Ten ways to combat bad Web PR

For better or worse, many of your current or potential customers obtain their buying information from the Web -- and not just from your company Web site, where you can control what they see. While they will visit your site, they will also use search engines, and they will try to get the full picture from established news sources such as PC World, from blogs, and from shopper comments on Amazon, PriceGrabber, and similar sites. If you have a skeleton in your Web closet, they'll likely find it. So how can you protect your company or product reputation? Here are ten ways to combat bad Web PR.

Don't be caught unaware: The first rule is to closely monitor what is being said about you. In this respect, Google is your friend. Say you are Apple, and you want to keep on top of the latest iPhone gossip. Just searching for iPhone would be useless, delivering too many hits. Instead, create a Google Alert to receive the latest news and blog entries about the iPhone, which you can have sent to you daily, weekly, or even on-the-fly. If you prefer, you can also receive new search results via RSS or Atom feeds. Be especially vigilant in the days preceding and following any product introduction or other announcement. Being forewarned is being forearmed, and you'll be able to act quickly in response to bad press.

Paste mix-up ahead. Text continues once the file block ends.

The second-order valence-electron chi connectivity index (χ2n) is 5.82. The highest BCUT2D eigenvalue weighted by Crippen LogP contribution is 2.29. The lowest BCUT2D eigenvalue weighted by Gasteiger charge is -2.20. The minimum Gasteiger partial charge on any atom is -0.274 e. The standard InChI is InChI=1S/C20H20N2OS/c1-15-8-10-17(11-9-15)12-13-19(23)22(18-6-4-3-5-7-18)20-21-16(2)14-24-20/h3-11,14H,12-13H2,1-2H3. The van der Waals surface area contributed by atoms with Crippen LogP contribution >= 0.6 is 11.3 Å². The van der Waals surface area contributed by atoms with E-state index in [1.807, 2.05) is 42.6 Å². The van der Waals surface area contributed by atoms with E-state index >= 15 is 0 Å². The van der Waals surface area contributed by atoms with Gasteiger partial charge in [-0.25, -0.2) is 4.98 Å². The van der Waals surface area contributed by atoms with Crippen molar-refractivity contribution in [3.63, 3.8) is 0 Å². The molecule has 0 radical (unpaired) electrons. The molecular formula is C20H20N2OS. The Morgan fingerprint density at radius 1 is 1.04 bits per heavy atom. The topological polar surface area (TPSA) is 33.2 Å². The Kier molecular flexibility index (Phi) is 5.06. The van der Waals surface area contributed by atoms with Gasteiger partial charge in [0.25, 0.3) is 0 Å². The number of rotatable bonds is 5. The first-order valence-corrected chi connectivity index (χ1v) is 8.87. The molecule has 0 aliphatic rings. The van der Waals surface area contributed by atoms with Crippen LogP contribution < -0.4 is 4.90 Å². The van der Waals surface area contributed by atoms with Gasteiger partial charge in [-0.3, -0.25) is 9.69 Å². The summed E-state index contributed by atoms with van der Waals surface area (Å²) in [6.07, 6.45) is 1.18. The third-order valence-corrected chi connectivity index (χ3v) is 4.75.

Nip blog and review errors in the bud: According to Technorati, bloggers obtain almost two-thirds of their company and product information from other bloggers. Combine these incestuous data sources with Digg, Reddit, and Del.icio.us ratings, and you have the potential for near-instantaneous viral transmission of incorrect or damaging information. It's critical to stop misinformation before it spirals out of control.

If this happens to you, promptly contact each and every editor or blogger and politely explain the inaccuracy or mitigating circumstances, then request a prompt correction/clarification. Most are happy to comply with reasonable requests; their reputations depend on accuracy. Avoid posting corrections in blog comments, unless the blogger ignores you and you have no other recourse. Readers may not see your reply, and comments often open you up to further denigration.